In-laws You Can Live With

How a new law on in-law apartments can help solve S.F.'s housing shortage

I have a fantasy about my neighbors.

Mind you: I don't have any real reason to believe they're anything more or less than ordinary people. But I like to imagine the family that recently bought the apartment building next to mine as urban Robin Hoods, blue-collar caciques of the sort who'd lend a hand to the little guy.

My new neighbors display just enough eccentricity to fuel my fantasy. They're stout, early-to-late middle-aged men, very neatly dressed, who spend a lot of time hanging around on the sidewalk speaking Russian. To my unfamiliar ear this sounds gruff, wry, haughty, and it evokes the sort of good-natured toughness I can imagine being put to use in defense of everymen. They have a big, black, polished Mercedes. The other day I noticed someone sitting in the front seat, flipping through a wad of bills: very cool. Most roguish of all -- and most beneficial to common folk like me -- they not long ago Sheetrocked and divided the building's garage, fiddled with the wiring and plumbing, and converted it into a so-called in-law apartment.

In other words, in San Francisco's collective imagination they're considered bad to the bone. And in mine, they're heroes.

Few S.F. activities are held to be more nefarious than re-plumbing and carpeting your garage to allow an additional person or two to live there. Homeowners' groups, politicians, and other local kibitzers say this activity inappropriately taxes city infrastructure. It crowds already scarce parking spaces. It adds a bad element to otherwise genteel neighborhoods.

"People don't want other people renting out rooms in their house," says Supervisor Tony Hall, who represents the largely suburban-style neighborhoods between the ocean and Twin Peaks. "You have people living in houses who don't own the property. They're renters. They're tenants. It's going to change the nature of the neighborhood."

In-law builders and their riffraff renters have recently become a hot issue in San Francisco as supervisors and planners consider city legislation that would make it possible to obtain permits to build so-called granny-flat units.

The bill, sponsored by North Beach Supervisor Aaron Peskin, has spurred Supervisor Jake McGoldrick to hold a series of Richmond District meetings aimed at encouraging homeowners to fight the measure. It has drawn scores of people from San Francisco's less dense, more suburban neighborhoods -- mostly on the city's west side -- all the way downtown to attend Board of Supervisors meetings, where they warn of impending granny-flat-inspired suburban decay. And Hall has gone on record denouncing the in-law legislation with a curious argument, pegged loosely to notions the framers of the Constitution put forward on life, liberty, and property.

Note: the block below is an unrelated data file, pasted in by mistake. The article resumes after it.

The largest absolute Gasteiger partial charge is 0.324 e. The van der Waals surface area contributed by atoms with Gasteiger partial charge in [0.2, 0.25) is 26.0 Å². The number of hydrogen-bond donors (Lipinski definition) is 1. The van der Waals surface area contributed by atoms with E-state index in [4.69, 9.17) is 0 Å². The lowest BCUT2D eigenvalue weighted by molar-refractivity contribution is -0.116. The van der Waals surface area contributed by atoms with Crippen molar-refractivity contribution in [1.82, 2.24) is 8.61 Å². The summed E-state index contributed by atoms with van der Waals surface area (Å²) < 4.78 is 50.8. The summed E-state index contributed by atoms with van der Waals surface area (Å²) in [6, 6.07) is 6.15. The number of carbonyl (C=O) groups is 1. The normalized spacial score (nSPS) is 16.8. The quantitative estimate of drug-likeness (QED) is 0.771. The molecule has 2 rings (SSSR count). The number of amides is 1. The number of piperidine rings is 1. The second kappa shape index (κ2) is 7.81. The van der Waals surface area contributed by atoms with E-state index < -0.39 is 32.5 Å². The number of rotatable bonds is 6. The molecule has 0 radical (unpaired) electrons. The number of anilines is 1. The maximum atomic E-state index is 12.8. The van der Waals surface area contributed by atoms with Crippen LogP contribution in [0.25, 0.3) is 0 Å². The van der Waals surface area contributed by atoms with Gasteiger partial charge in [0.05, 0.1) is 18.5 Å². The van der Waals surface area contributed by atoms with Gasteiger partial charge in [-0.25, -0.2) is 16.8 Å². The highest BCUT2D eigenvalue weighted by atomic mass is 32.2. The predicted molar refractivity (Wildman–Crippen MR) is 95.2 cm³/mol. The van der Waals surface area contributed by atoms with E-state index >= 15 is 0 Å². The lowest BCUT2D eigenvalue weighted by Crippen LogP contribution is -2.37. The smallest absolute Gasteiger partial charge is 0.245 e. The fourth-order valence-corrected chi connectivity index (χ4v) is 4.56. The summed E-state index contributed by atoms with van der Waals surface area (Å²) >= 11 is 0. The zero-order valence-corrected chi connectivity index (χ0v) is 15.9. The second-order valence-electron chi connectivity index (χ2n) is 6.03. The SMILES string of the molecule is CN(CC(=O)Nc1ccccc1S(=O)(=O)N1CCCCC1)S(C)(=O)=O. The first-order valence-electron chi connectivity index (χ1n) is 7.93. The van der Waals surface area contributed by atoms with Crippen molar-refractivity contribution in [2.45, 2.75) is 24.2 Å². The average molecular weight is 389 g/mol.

"There are property rights issues at stake, and that's what this country was founded upon," Hall said. "I don't want a neighborhood's character changed unless it is approved upon by a majority of that neighborhood's citizens."

I'd like to set aside for a moment the silly idea that it somehow preserves property rights to prohibit a person from using her own sweat, money, and property to build an apartment unit in her basement, the rent for which possibly allows her to continue living in her house following a divorce. I'll ignore the fool's theory that championing property rights means making it illegal for homeowners to put their parents in an apartment built in the garage, rather than send them to a rest home. And I'll brush aside the preposterous notion that, if you can't stand the idea of me letting someone unrelated to me live within the four walls of my own house, then forcing me to not rent somehow protects property rights.

Instead, I'll focus on the reasons why people such as my Russian neighbors are actually helping the city when they convert their garages into in-law units.

There are reasonable criticisms of in-law units, but they apply to the secret, illegal in-law units that have flourished here for decades. It's widely (and, I believe, correctly) assumed that the city contains thousands of in-law apartments, illegally constructed under an informal "Don't ask, don't tell" policy that the city's Department of Building Inspection has long followed. Because these units are, by definition, secret, no city inspector has checked the wiring, plumbing, or structural changes necessary to accommodate an additional home. Illegally and badly constructed in-laws can theoretically be firetraps, or provide housing that's substandard.

But Peskin's legislation would not legalize the thousands of units already built without permits. It would only allow for permits to add a new unit to a home, as long as the owner complied with building codes requiring sound wiring and other construction, sufficient bathrooms, and an additional parking space. The parking-space requirement would be waived for buildings within 1,200 feet of a transit corridor, or for in-laws built to be specifically accessible by the handicapped or elderly.

In effect, the new legislation could create thousands of new, lower-income housing units without a dime spent on expensive government subsidies. With today's city and state budget crises and a continuing housing shortage, that would be a near-miracle.

Legal in-law units could add to San Francisco's low-income housing stock, which is still in short supply, without changing their neighborhoods' appearances. Because they'd provide extra income streams that could be used to help make mortgage payments, in-law units would make it possible for ordinary folks to afford homes in San Francisco, a dream otherwise out of reach to all but the wealthiest.

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